That ruling stands in today’s elections, as well as provisions that permit ballot boxes to be moved for security reasons and for the posting of law enforcement officials at polling stations.
The government has said these are to protect against voter intimidation in the south-east by the Kurdistan Workers’ Party (PKK), which has fought a three-decade insurgency against the state, but the opposition has called it an attempt to undermine the HDP vote.
Voters have to choose between six presidential candidates – Dogu Perincek of the leftist-nationalist Vatan Party is the sixth – and eight parliamentary parties.
Nearly 400 monitors from the Organisation for Security and Cooperation in Europe will be deployed and more than half-a-million volunteers from opposition parties and civil society will use phone apps to record details of the count at their polling station.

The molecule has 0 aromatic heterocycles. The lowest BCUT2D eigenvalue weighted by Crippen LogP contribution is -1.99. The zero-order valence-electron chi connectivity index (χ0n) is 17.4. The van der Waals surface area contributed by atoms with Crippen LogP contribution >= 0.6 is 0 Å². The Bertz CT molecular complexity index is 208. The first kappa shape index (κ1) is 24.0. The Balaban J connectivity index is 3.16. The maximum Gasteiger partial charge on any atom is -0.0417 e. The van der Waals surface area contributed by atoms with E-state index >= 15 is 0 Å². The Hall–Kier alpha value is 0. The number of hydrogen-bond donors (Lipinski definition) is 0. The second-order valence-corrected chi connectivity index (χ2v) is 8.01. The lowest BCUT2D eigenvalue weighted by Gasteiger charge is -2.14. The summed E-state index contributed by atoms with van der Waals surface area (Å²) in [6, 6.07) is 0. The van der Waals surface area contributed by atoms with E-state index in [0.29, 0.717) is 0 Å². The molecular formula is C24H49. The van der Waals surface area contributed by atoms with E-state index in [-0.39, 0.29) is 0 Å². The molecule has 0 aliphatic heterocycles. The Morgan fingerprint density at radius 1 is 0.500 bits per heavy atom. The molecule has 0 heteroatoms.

The ballots of nearly 1.5 million expatriate Turks who voted abroad will be counted once the polls close in Turkey.
Should the vote result in an opposition-controlled parliament and Mr Erdogan in the presidential palace, Turkey can expect a period of instability and possibly further elections before the end of the year, as happened three years ago when the AKP regained its lost parliamentary majority three months after the June election returned a hung parliament.